Apple opens up - slightly - on Hong Kong’s national security law
After Beijing unilaterally imposed a new national security law on Hong Kong on July 1, many saw the move as an effort by Beijing to crack down on dissent and protests in the semi-autonomous region.
Soon after, a number of tech giants — including Microsoft, Twitter and Google — said they would stop processing requests for user data from Hong Kong authorities, fearing that the requested data could end up in the hands of Beijing.
But Apple was noticeably absent from the list. Instead, Apple said it was “assessing” the new law.
When reached by TechCrunch, Apple did not say how many requests for user data it had received from Hong Kong authorities since the new national security law went into effect. But the company reiterated that it doesn’t receive requests for user content directly from Hong Kong. Instead, it relies on a long-established so-called mutual legal assistance treaty, allowing U.S. authorities to first review requests from foreign governments.
Apple said it stores iCloud data for Hong Kong users in the United States, so any requests by Hong Kong authorities for user content has to be first approved by the Justice Department, and a warrant has to be issued by a U.S. federal judge before the data can be handed over to Hong Kong.
The company said that it received a limited number of non-content requests from Hong Kong related to fraud or stolen devices, and that the number of requests it received from Hong Kong authorities since the introduction of the national security law will be included in an upcoming transparency report.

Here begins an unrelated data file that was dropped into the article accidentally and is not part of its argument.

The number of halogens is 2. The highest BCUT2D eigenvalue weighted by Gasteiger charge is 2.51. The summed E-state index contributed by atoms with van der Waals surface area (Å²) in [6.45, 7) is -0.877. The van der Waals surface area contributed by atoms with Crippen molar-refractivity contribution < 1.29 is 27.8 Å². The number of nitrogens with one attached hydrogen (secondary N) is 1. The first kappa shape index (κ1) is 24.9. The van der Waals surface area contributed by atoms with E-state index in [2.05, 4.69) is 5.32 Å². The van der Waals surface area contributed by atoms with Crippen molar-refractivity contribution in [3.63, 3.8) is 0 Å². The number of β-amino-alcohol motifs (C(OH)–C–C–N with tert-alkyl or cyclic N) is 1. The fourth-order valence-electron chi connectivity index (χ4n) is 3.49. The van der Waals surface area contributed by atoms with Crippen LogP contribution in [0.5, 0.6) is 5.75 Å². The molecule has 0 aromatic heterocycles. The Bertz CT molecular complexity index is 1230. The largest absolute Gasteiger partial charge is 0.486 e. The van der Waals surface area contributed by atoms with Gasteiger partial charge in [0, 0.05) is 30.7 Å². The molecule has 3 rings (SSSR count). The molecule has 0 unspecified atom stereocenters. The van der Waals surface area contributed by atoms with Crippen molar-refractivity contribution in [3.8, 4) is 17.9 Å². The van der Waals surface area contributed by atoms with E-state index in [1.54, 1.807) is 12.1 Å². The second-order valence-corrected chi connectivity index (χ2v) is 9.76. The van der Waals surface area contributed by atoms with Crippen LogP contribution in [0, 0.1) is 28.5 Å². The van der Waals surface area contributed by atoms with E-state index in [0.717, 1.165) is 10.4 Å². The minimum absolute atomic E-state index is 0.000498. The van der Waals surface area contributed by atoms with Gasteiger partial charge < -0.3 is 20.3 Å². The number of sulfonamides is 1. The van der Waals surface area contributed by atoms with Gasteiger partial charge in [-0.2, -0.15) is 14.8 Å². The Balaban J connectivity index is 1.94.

Hong Kong authorities made 604 requests for device information, 310 requests for financial data, and 10 requests for user account data during 2019.
The report also said that Apple received 5,295 requests from U.S. authorities during the second half of last year for data related to 80,235 devices, a seven-fold increase from the previous six months.
Apple also received 4,095 requests from U.S. authorities for user data stored in iCloud on 31,780 accounts, twice the number of accounts affected during the previous six months.
Most of the requests related to ongoing return and repair fraud investigations, Apple said.
The report said it received 2,522 requests from U.S. authorities to preserve data on 6,741 user accounts, allowing law enforcement to obtain the right legal process to access the data.
Apple also said it received between 0-499 national security requests for non-content data on between 15,500 and 15,999 users or accounts, an increase of 40% on the previous report.
Tech companies are only allowed to report the number of national security requests in ranges, per rules set out by the Justice Department.
The company also published two FBI national security letters, or NSLs, from 2019, which the company petitioned to make public. These letters are subpoenas issued by the FBI with no judicial oversight and often with a gag order preventing the company from disclosing their existence. Since the introduction of the Freedom Act in 2015, the FBI was required to periodically review the gag orders and lift them when they were no longer deemed necessary.
Apple also said it received 54 requests from governments to remove 258 apps from its app store. China filed the vast majority of requests.
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